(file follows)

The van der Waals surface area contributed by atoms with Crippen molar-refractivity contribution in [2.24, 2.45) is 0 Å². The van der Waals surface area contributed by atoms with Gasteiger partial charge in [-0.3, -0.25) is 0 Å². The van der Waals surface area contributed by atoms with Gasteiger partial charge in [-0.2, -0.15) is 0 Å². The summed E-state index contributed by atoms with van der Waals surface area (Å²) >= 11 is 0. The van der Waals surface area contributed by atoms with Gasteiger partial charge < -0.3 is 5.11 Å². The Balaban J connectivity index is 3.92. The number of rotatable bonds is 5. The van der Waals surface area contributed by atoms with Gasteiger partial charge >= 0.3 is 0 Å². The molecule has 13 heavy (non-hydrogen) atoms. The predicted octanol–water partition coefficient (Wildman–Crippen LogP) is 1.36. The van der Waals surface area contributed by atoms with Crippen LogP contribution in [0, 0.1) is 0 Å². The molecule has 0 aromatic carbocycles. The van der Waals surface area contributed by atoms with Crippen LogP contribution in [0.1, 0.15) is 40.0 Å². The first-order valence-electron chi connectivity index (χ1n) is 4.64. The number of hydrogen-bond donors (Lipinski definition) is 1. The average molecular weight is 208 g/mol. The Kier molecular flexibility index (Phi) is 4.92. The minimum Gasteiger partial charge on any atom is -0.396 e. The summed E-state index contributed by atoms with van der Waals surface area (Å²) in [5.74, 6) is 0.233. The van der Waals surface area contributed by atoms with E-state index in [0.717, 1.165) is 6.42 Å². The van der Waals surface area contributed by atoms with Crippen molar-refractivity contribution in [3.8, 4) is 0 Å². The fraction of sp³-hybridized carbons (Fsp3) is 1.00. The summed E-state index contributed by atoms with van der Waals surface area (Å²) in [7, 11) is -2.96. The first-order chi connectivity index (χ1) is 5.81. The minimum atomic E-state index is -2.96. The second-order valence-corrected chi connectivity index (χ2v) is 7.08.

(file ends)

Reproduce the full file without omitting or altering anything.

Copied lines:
The van der Waals surface area contributed by atoms with Crippen molar-refractivity contribution in [2.24, 2.45) is 0 Å². The van der Waals surface area contributed by atoms with Gasteiger partial charge in [-0.3, -0.25) is 0 Å². The van der Waals surface area contributed by atoms with Gasteiger partial charge in [-0.2, -0.15) is 0 Å². The summed E-state index contributed by atoms with van der Waals surface area (Å²) >= 11 is 0. The van der Waals surface area contributed by atoms with Gasteiger partial charge < -0.3 is 5.11 Å². The Balaban J connectivity index is 3.92. The number of rotatable bonds is 5. The van der Waals surface area contributed by atoms with Gasteiger partial charge >= 0.3 is 0 Å². The molecule has 13 heavy (non-hydrogen) atoms. The predicted octanol–water partition coefficient (Wildman–Crippen LogP) is 1.36. The van der Waals surface area contributed by atoms with Crippen LogP contribution in [0, 0.1) is 0 Å². The molecule has 0 aromatic carbocycles. The van der Waals surface area contributed by atoms with Crippen LogP contribution in [0.1, 0.15) is 40.0 Å². The first-order valence-electron chi connectivity index (χ1n) is 4.64. The number of hydrogen-bond donors (Lipinski definition) is 1. The average molecular weight is 208 g/mol. The Kier molecular flexibility index (Phi) is 4.92. The minimum Gasteiger partial charge on any atom is -0.396 e. The summed E-state index contributed by atoms with van der Waals surface area (Å²) in [5.74, 6) is 0.233. The van der Waals surface area contributed by atoms with E-state index in [0.717, 1.165) is 6.42 Å². The van der Waals surface area contributed by atoms with Crippen molar-refractivity contribution in [3.8, 4) is 0 Å². The fraction of sp³-hybridized carbons (Fsp3) is 1.00. The summed E-state index contributed by atoms with van der Waals surface area (Å²) in [7, 11) is -2.96. The first-order chi connectivity index (χ1) is 5.81. The minimum atomic E-state index is -2.96. The second-order valence-corrected chi connectivity index (χ2v) is 7.08.